Posted by: Dawud Israel | May 5, 2009

Should I stay in Canada or go back?

I just came back from the masjid and one of the blessings of going there is you encounter a number of people who deal with the same issues you do and you can hear their nasiha. I spoke to two uncles about the topic of whether they want to remain here in Canada or go back to Pakistan/Saudi Arabia. I should mention my general feeling was to remain here in Canada, and I realize it is a consequence of being born and raised Canadian but being lucky enough to maintain my identity…but after this discussion, I have second thoughts and consider going elsewhere.

Here is the basic discussion…starting with the first gentleman I spoke to:

This is why you should go back

-the “mahal” (this is an important Urdu word in terms of sociology, it means not just the environment and surroundings, but also the atmosphere, attitudes, psychology and overall experience) there is more Islamic and closer to maintain identities

-it is easy to visit a masjid and learn Islam for just about anyone…for free!

-when you are there, you can almost be care-free, you don’t have to worry about mortages, insurance, the Imam in the masjid, marriage issues etc. In short, you have to be ready to wage a bit of a struggle just to hold onto these things

-we are losing our identities here and will not survive the forthcoming generations

This is why you shouldn’t

-you will deal with the same problems you deal with here…back home and in many respects non-Muslims here and better than Muslims over there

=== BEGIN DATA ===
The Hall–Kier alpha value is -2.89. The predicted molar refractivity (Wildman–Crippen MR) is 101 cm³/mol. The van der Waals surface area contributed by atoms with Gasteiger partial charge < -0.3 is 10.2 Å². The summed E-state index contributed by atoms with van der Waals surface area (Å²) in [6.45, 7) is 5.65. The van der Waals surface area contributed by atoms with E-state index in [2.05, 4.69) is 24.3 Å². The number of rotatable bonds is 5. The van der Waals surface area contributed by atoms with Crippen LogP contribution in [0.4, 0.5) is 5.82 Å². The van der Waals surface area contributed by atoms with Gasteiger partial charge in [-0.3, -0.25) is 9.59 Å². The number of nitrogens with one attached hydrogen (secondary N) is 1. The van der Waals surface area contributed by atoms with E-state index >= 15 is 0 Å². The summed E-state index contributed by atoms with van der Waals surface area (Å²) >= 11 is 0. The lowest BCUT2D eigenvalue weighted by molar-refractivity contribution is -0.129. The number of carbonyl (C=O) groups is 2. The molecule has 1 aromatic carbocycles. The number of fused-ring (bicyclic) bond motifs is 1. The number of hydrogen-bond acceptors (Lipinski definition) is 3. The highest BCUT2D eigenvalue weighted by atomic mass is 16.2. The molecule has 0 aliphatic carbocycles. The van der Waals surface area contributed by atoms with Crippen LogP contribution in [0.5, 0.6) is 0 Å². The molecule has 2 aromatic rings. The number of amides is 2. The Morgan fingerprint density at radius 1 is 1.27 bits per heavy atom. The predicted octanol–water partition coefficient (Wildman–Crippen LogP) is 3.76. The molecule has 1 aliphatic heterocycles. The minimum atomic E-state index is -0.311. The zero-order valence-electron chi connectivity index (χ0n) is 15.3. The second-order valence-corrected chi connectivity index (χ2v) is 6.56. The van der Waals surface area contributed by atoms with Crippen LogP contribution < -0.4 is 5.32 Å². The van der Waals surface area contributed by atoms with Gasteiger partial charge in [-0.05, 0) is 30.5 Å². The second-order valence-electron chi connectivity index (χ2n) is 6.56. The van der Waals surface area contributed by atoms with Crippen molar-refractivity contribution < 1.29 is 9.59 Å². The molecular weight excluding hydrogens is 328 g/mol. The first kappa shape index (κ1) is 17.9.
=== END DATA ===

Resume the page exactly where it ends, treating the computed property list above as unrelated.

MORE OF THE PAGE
-it is too early to say whether we are winning or losing since we’ve only been here for a short time…there are pockets of Muslim communities where our identity is being maintained

-we will have to stand, because what about the converts…where will they go?

-sooner or later we will have to confront the “kufr of modernity”, with its alcohol, hedonism, materialism and mini-skirts…whether it is here now, or back in Pakistan where you wouldn’t expect it

This uncle said, if you have it in you, stay but some of us don’t have it in us and should go back, especially if we have spent a great deal of our lives back home we will want to go back. I understood his sentiments. The second friend I spoke to really shook up any argument I had:

Why you definitely would consider going back..

He said he always wanted to stay here in Canada…he was dead-set on it. But he got married and then had kids and saw the things that were happening in the community. Children were rebelling against their parents, leaving their Islam and family roots. They would go off, marry non-Muslims and settle here in Canada. Now, lets say the parents accept this…this puts them in a strange position. If they want to go back to Saudi Arabia, they can’t because a part of them- their children- have already planted themselves here in Canada so they are torn between their past and their future. Furthermore, the other case this brother made was, “What if someone in my family died here and I wanted to move back?” Their is emotional attachment and it isn’t easy to leave behind a family member, even if they be dead- it feels like a betrayal to their memory. So, the option of going back if limited by the choices of one’s loved ones until often, you have no choice to stay here in Canada.

This is important because we consider staying here to be a selfish issue- I only think of it in terms of me. But he made me think as to how it would have reprecussions on our loved ones and where our heart is.